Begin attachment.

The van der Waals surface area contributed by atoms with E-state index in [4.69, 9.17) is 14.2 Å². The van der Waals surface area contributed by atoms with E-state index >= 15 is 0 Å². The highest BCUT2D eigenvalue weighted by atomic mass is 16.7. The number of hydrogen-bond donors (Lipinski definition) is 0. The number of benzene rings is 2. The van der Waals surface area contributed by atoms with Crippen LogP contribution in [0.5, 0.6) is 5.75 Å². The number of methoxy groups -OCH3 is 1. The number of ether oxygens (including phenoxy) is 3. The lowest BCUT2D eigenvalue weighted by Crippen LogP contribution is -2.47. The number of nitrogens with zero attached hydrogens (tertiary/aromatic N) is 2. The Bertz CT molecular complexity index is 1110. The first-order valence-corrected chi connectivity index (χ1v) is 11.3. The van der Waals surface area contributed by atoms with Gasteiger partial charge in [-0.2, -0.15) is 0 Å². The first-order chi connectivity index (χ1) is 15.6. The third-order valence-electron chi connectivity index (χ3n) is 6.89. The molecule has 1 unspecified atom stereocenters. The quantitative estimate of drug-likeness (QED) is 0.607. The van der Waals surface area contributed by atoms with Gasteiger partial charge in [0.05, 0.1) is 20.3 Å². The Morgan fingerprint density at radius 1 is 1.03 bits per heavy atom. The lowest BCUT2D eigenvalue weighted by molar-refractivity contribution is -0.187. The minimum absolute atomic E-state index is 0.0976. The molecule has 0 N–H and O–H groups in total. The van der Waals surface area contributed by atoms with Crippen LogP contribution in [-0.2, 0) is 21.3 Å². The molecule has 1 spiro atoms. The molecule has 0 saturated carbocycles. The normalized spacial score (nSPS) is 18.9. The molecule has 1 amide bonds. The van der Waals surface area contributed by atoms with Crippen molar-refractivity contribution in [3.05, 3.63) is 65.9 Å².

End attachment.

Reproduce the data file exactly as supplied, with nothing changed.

The van der Waals surface area contributed by atoms with E-state index in [4.69, 9.17) is 14.2 Å². The van der Waals surface area contributed by atoms with E-state index >= 15 is 0 Å². The highest BCUT2D eigenvalue weighted by atomic mass is 16.7. The number of hydrogen-bond donors (Lipinski definition) is 0. The number of benzene rings is 2. The van der Waals surface area contributed by atoms with Crippen LogP contribution in [0.5, 0.6) is 5.75 Å². The number of methoxy groups -OCH3 is 1. The number of ether oxygens (including phenoxy) is 3. The lowest BCUT2D eigenvalue weighted by Crippen LogP contribution is -2.47. The number of nitrogens with zero attached hydrogens (tertiary/aromatic N) is 2. The Bertz CT molecular complexity index is 1110. The first-order valence-corrected chi connectivity index (χ1v) is 11.3. The van der Waals surface area contributed by atoms with Gasteiger partial charge in [-0.2, -0.15) is 0 Å². The first-order chi connectivity index (χ1) is 15.6. The third-order valence-electron chi connectivity index (χ3n) is 6.89. The molecule has 1 unspecified atom stereocenters. The quantitative estimate of drug-likeness (QED) is 0.607. The van der Waals surface area contributed by atoms with Gasteiger partial charge in [0.05, 0.1) is 20.3 Å². The Morgan fingerprint density at radius 1 is 1.03 bits per heavy atom. The lowest BCUT2D eigenvalue weighted by molar-refractivity contribution is -0.187. The minimum absolute atomic E-state index is 0.0976. The molecule has 0 N–H and O–H groups in total. The van der Waals surface area contributed by atoms with Crippen LogP contribution in [-0.2, 0) is 21.3 Å². The molecule has 1 spiro atoms. The molecule has 0 saturated carbocycles. The normalized spacial score (nSPS) is 18.9. The molecule has 1 amide bonds. The van der Waals surface area contributed by atoms with Crippen molar-refractivity contribution in [3.05, 3.63) is 65.9 Å².